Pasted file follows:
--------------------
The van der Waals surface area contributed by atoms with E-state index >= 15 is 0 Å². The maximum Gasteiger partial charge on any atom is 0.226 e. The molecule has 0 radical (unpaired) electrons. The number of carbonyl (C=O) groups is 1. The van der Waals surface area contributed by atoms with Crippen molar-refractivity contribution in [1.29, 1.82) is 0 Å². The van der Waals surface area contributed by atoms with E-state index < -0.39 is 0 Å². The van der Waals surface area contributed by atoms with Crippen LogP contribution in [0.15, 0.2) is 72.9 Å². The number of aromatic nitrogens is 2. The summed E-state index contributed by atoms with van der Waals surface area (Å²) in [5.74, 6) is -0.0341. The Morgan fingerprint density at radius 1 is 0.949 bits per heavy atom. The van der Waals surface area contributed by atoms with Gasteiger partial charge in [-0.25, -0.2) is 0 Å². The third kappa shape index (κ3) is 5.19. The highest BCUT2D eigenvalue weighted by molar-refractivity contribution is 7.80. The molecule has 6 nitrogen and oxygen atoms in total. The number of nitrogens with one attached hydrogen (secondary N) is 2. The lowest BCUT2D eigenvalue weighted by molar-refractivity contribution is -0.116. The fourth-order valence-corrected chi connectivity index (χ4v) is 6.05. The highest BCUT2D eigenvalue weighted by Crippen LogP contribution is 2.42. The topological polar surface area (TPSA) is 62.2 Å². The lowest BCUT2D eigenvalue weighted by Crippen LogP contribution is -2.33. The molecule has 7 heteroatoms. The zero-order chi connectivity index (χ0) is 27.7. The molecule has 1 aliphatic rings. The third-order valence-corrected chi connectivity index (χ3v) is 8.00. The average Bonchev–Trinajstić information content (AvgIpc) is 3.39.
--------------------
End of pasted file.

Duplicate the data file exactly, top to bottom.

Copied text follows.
The van der Waals surface area contributed by atoms with E-state index >= 15 is 0 Å². The maximum Gasteiger partial charge on any atom is 0.226 e. The molecule has 0 radical (unpaired) electrons. The number of carbonyl (C=O) groups is 1. The van der Waals surface area contributed by atoms with Crippen molar-refractivity contribution in [1.29, 1.82) is 0 Å². The van der Waals surface area contributed by atoms with E-state index < -0.39 is 0 Å². The van der Waals surface area contributed by atoms with Crippen LogP contribution in [0.15, 0.2) is 72.9 Å². The number of aromatic nitrogens is 2. The summed E-state index contributed by atoms with van der Waals surface area (Å²) in [5.74, 6) is -0.0341. The Morgan fingerprint density at radius 1 is 0.949 bits per heavy atom. The van der Waals surface area contributed by atoms with Gasteiger partial charge in [-0.25, -0.2) is 0 Å². The third kappa shape index (κ3) is 5.19. The highest BCUT2D eigenvalue weighted by molar-refractivity contribution is 7.80. The molecule has 6 nitrogen and oxygen atoms in total. The number of nitrogens with one attached hydrogen (secondary N) is 2. The lowest BCUT2D eigenvalue weighted by molar-refractivity contribution is -0.116. The fourth-order valence-corrected chi connectivity index (χ4v) is 6.05. The highest BCUT2D eigenvalue weighted by Crippen LogP contribution is 2.42. The topological polar surface area (TPSA) is 62.2 Å². The lowest BCUT2D eigenvalue weighted by Crippen LogP contribution is -2.33. The molecule has 7 heteroatoms. The zero-order chi connectivity index (χ0) is 27.7. The molecule has 1 aliphatic rings. The third-order valence-corrected chi connectivity index (χ3v) is 8.00. The average Bonchev–Trinajstić information content (AvgIpc) is 3.39.